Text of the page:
Coastal Transfer Co., a California Corp., Plaintiff-Appellant, v. Toyota Motor Sales, U.S.A., a California Corp.; Toyota Motor Distributors, Inc., a California Corporation, Defendants-Appellees, and Direct Delivery Service, Inc., a California Corp., Defendant., 833 F.2d 208 (9th Cir. 1987)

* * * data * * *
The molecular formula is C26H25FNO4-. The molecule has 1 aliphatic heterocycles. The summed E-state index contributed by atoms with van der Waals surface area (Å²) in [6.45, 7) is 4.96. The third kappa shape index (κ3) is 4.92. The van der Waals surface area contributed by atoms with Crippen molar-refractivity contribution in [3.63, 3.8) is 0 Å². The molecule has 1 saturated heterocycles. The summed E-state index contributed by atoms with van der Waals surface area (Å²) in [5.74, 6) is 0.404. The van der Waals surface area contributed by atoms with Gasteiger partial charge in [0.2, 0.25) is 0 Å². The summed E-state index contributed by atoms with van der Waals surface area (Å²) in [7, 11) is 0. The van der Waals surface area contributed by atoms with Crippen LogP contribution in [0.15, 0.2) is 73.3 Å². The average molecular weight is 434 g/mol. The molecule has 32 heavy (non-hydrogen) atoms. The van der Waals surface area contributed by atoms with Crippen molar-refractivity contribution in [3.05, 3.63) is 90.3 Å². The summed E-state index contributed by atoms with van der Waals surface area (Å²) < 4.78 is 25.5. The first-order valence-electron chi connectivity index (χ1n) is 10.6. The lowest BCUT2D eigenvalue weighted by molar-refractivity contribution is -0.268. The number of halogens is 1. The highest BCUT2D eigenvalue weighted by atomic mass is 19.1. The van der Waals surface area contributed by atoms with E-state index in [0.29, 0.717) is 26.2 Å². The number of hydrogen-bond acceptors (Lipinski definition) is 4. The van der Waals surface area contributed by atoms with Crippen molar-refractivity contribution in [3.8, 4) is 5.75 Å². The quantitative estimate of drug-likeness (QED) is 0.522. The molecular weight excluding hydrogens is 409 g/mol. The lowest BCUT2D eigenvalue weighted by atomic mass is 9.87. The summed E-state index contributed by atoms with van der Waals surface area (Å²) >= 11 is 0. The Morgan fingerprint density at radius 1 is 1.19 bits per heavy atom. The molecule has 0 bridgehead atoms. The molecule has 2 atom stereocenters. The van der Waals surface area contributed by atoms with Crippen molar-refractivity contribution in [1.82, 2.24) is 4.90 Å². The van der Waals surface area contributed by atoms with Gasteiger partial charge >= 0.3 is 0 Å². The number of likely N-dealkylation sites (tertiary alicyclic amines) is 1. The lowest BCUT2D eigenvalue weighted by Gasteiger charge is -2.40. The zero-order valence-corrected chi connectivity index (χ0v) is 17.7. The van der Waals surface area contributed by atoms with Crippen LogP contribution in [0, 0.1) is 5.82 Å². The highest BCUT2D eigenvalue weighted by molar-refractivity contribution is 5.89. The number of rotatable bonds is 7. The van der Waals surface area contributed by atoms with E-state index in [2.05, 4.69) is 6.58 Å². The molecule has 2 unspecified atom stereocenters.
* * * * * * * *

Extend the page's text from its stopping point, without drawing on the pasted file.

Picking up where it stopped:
Joel R. Bennett, Los Angeles, Cal., and Eugene Crew, San Francisco, Cal., for plaintiff-appellant.Allyn O. Kreps and James H. Berry, Jr., Los Angeles, Cal., for defendants-appellees.Appeal from the United States District Court for the Central District of California.Before FLETCHER, FARRIS and O'SCANNLAIN, Circuit Judges.FARRIS, Circuit Judge:Coastal Transfer Company, a California Corporation, initiated this action against Toyota Motor Sales, U.S.A., a California Corporation; Toyota Motor Distributors, Inc., a California Corporation; and Direct Delivery Service, Inc., a California Corporation. The facts are straightforward and undisputed. For several years, Toyota employed the services of Coastal to deliver parts to Toyota's dealers. In 1981, Toyota discharged Coastal with proper notice and hired Direct to make the same deliveries.Coastal initiated this action in 1982 in the U.S. District Court for the Central District of California, alleging that those facts constituted an antitrust violation. Coastal's Third Amended Complaint, filed in 1984, prayed for general damages according to proof and punitive damages in the amount of $50,000,000.00. In an order of June 5, 1984, the district court dismissed the suit against the dealers in its entirety. The court also dismissed all pendent state claims against Toyota and Direct but declined to dismiss the antitrust claims against Toyota and Direct because the court believed that this circuit is reluctant to dismiss antitrust claims at the pleading stage. On October 22, 1984, the court set the discovery deadline for August 31, 1985. Toyota proceeded with its preparations but Coastal apparently took no action until August 5, 1985, when it moved to extend the discovery cutoff by six months. The motion was denied but the cutoff was extended to September 30, 1985. The court also fixed October 31, 1985 as the date for filing motions for summary judgment.Toyota moved for summary judgment on October 31, 1985. In its Memorandum of Points and Authorities, along with supporting affidavits, Toyota alleged that:(1) Coastal, a common carrier regulated by the California Public Utilities Commission, made local deliveries for Toyota from the mid-1970's through February, 1981. "Coastal's relationship with Toyota was merely that of a common carrier to a shipper; at no time did Coastal have a formal contractual relationship with Toyota."(2) Toyota "became dissatisfied with Coastal's service and concerned about Coastal's financial stability" in 1980. When conferences and communications between Toyota representatives and Coastal's principals failed to resolve these perceived problems, Toyota terminated its relationship with Coastal and hired Direct as its local carrier.(3) Toyota's substitution of Direct for Coastal resulted solely from Toyota's dissatisfaction with Coastal's work, notfrom any agreement with or coercion by Direct Delivery.... [N]o one from Toyota intended that Direct Delivery obtain any sort of monopoly or market power, or that competition be restrained in any respect. Any such action by Toyota would have been utterly irrational, since a restraint of competition in any market in which Toyota purchased services could only redound to Toyota's detriment.A hearing on Toyota's motion for summary judgment was set for November 25, 1985. Coastal requested and received a continuance of the hearing to January 6, 1986. On the deadline date set for the filing of opposition papers, Coastal's counsel filed instead a motion to withdraw as counsel. In their supporting memorandum, Coastal's attorneys stated that Coastal had failed to cooperate with them in the preparation of opposition papers. Specifically, counsel alleged that Coastal's principals had not provided essential information to Coastal's expert and had not appeared at the expert's offices for a scheduled meeting on December 9, 1985. Neither the memo nor the supporting declaration by Joel R. Bennett, co-counsel for Coastal, identified the expert by name.The court granted Toyota's motion for summary judgment on December 30, 1985. On January 13, 1986, the court also granted leave to Bennett and Harold J. Tomin, Coastal's counsel, to withdraw.On January 27, 1986, Bennett and Tomin reappeared as Coastal's counsel and filed an ex parte application under Fed.R.Civ.P. 60 to set aside the summary judgment. That motion was denied. Following entry of final judgment on February 4, 1986, Coastal's counsel moved for a new trial under Rule 59(a)(2). In the supporting memorandum, Coastal claimed that it had only recently learned that its expert, Robert Walters, had erred in his original analysis of data concerning the legality of the rates charged by Direct at the time that Toyota switched carriers. The memorandum stated that Walters, a traffic consultant, had informed Coastal on November 27, 1985 that "Direct's relationship with Toyota was in accordance with applicable P.U.C. regulations and tariffs" in 1981, the year in which Toyota hired Direct. Walters stated in an affidavit that he had informed Coastal's counsel that the relationship between Toyota and Direct was illegal, but that he had mistakenly advised that the illegality took place in 1980, rather than 1981. In a separate affidavit, one of Coastal's attorneys stated that had Walters not erred, he would have sought further extensions of the discovery cutoff date and would have sought to depose Toyota's expert.After a hearing, the district court denied Coastal's motion for a new trial and imposed sanctions on Coastal and its counsel under Fed.R.Civ.P. 11 and 28 U.S.C. Sec. 1927. The court reasoned, first, that "the revised testimony of [Coastal's] retained expert ... does not appear to be 'new' evidence within the meaning of Rule 59 [because] Coastal Transfer has possessed the information upon which Walters bases his opinion since before defendants moved for summary judgment." Second, the court stated that Coastal had failed to exercise the requisite due diligence in attempting to discover Walters' mistake. Third, Coastal had not shown how Walters' testimony could alter the result in the action. The court ordered that Coastal and its two law firms pay defendants' attorneys' fees in the amount of $5,000.00.By any measuring rod, this appeal is frivolous. In well reasoned and well written dispositions, two district court judges pointed out to Coastal the defects in its approach. Whether we limit our review to the appeal from the denial of the Rule 59 and 60 motions as we must or whether as Coastal urges we reverse denial of those motions and reach the merits, the result is the same. There is no basis in law or fact for this action.Coastal contends that Toyota's termination of Coastal and hiring of Direct amounted to an illegal agreement between Coastal and Direct, in violation of the Sherman Act. At the threshold, Coastal claims that this conduct merits per se treatment under Section One of the Sherman Act, rather than Rule of Reason analysis, because the actions of Toyota and Direct reflected an illegal boycott or a refusal to deal. On the basis of this characterization of the facts, Coastal then argues that it was not required to come forward with evidence of anticompetitive behavior or anticompetitive intent on the part of the defendants in order to survive a motion for summary judgment.Coastal is wrong in all respects. Toyota's decision to replace Coastal with a new carrier is precisely the type of competitive activity that the antitrust laws are designed to protect. The Sherman Act distinguishes "between exclusive dealer agreements which eliminate a competing dealer and a collective refusal to deal among dealers or suppliers." Dunn & Mavis, Inc. v. Nu-Car Driveaway, Inc., 691 F.2d 241, 244-45 (6th Cir.1982). While the latter are condemned per se because of their lack of any redeeming virtue, see Klor's v. Broadway-Hale Stores, Inc., 359 U.S. 207, 79 S.Ct. 705, 3 L.Ed.2d 741 (1959), this case falls in the former category. Because of the clear benefits to a competitive economy of permitting firms to choose with whom to deal, "exclusive dealer agreements" of the type at issue here are scrutinized under the Rule of Reason.In order to survive a motion for summary judgment in a Rule of Reason case, the antitrust plaintiff must produce evidence of1) an agreement among two or more persons or distinct business entities;2) which is intended to harm or unreasonably restrain competition; and3) which actually causes injury to competition.Reid Bros. Logging Co. v. Ketchikan Pulp Co., 699 F.2d 1292, 1296 (9th Cir.), cert. denied, 464 U.S. 916, 104 S.Ct. 280, 78 L.Ed.2d 259 (1983).Coastal's claim fails this test on a number of counts. First, Coastal presented no evidence that the agreement between Toyota and Direct was motivated by a desire to curtail competition. On the contrary, such an intention on the part of Toyota would have been illogical because a restriction on competition in the parts delivery market would have raised prices in a market in which Toyota purchased services. Second, Coastal produced no evidence that the agreement between Toyota and Direct adversely affected competition. When reduced to its essentials, Coastal's claim "does no more than state [its] commercial disappointment at losing [Toyota's] patronage--the recurrent case of the jilted ... supplier who loses a manufacturer's franchise and accuses the manufacturer and the new suitor of attempting to monopolize something." Dunn & Mavis, 691 F.2d at 243-44.In addition, Coastal's contention that the district court should have reopened the case when Coastal informed the court of the mistake made by Coastal's expert is without merit. We review denials of motions under Fed.R.Civ.P. 59 and 60 for abuse of discretion. Thompson v. Housing Authority of the City of Los Angeles, 782 F.2d 829, 832 (9th Cir.) cert. denied, --- U.S. ----, 107 S.Ct. 112, 93 L.Ed.2d 60 (1986); Robins v. Harum, 773 F.2d 1004, 1006 (9th Cir.1985).In order to establish an abuse of discretion, Coastal must make three showings. First, Coastal must establish that the revised testimony of its expert constituted "newly discovered evidence" within the meanings of Rules 60(b)(2) and 59. Second, Coastal must have exercised "due diligence" to discover this evidence. Third, the newly discovered evidence must be of such magnitude that production of it earlier would have been likely to change the disposition of the case.Coastal fails to meet any of these three criteria. On the first point, Coastal's argument falls short because the evidence upon which the expert's testimony was based had been in Coastal's possession since the start of litigation. Evidence is not "newly discovered" under the Federal Rules if it was in the moving party's possession at the time of trial or could have been discovered with reasonable diligence. Engelhard Industries, Inc. v. Research Instrumental Corp., 324 F.2d 347, 352 (9th Cir.1963), cert. denied, 377 U.S. 923, 84 S.Ct. 1220, 12 L.Ed.2d 215 (1964); accord Area Transportation Authority v. Missouri, 640 F.2d 173, 175 (8th Cir.1981). See also 11 Wright & Miller Sec. 2859 (1973) ("Under both rules [59 and 60], if [the evidence] was in the possession of the party before the judgment was rendered it is not newly discovered ..."). This fact of possession also makes clear that Coastal did not use due diligence to discover its expert's error. The fact that Walters analyzed data from the wrong year should have been apparent to anyone familiar with the date of Coastal's termination by Toyota.In any event, the expert testimony, even if produced in a timely fashion, would not have propelled Coastal over the hurdle of summary judgment. By Coastal's own account, Walters' revised testimony alleged only that the rates charged by Direct for shipments during the months of April and May in 1981 had not been adopted in a tariff filed under applicable P.U.C. regulations. Such an allegation falls far short of discharging Coastal's burden, as one of the cases on which Coastal relies demonstrates. In Western Concrete Structures Co. v. Mitsui & Co. (U.S.A.), Inc., 760 F.2d 1013 (9th Cir.), cert. denied, 474 U.S. 903, 106 S.Ct. 230, 88 L.Ed.2d 229 (1985), we held that in certain circumstances, below-tariff pricing may serve as a surrogate for below-cost pricing for purposes of establishing a Section One violation. Walters' testimony, however, did not even address the question of whether the rates were below-tariff or not; his declaration merely stated that any traffic that Direct might have handled for Toyota during those two months when there had been no filed tariff "... would have been hauled at an illegal rate." Moreover, as Western Concrete makes clear, a showing of below-tariff or below-cost pricing does not relieve the antitrust claimant of the burden of producing evidence of anticompetitive intent and anticompetitive effects. Id. at 1016-17.We affirm the Rule 11 sanctions awarded by the trial court. In addition, we award double costs and attorney's fees on appeal. We recognize that "an appeal that lacks merit is not always frivolous.... Sanctions are appropriate when the result of the appeal is obvious and the arguments of error are wholly without merit." Grimes v. Commissioner, 806 F.2d 1451, 1454 (9th Cir.1986).All of the arguments that Coastal makes on appeal, like the arguments that it raised before the district court, are frivolous. The law is well settled, for example, that dealer termination cases are subject to the Rule of Reason and require showings of anticompetitive intent and anticompetitive effects. Coastal's arguments under Rule 59 and 60 fail to meet even one of the three requirements for a finding of discretionary abuse. And Coastal's allegation that the district court erred in dismissing the complaint against approximately sixty southern California Toyota dealers ignores United States Supreme Court precedent. According to Coastal, its allegation that Toyota coerced its dealers to stop using Coastal's services stated a claim under the Sherman Act. The Supreme Court, however, has stated the contrary. Monsanto Co. v. Spray-Rite Serv. Corp., 465 U.S. 752, 761, 104 S.Ct. 1464, 1469, 79 L.Ed.2d 775 (1984); see 7 P. Areeda, Antitrust Law p 1446e (1986).Moreover, we may consider Coastal's "history of repetitive and meritless claims, the needless expenditure of judicial time, and our intent to deter further frivolous appeals." Trohimovich v. Commissioner, 776 F.2d 873, 876 (9th Cir.1985). Coastal did not hire an expert to substantiate its antitrust claims until more than two years after filing a complaint. It conducted no discovery during the ten-month period set for discovery and then sought repeated delays to make up for lost time. It failed to file papers opposing Toyota's timely motion for summary judgment, but then appeared after the entry of judgment urging first the district court, then this court, to set aside the judgment because its expert made a mistake. Five years is time enough to indulge Coastal's lackluster pursuit of this litigation.AFFIRMED.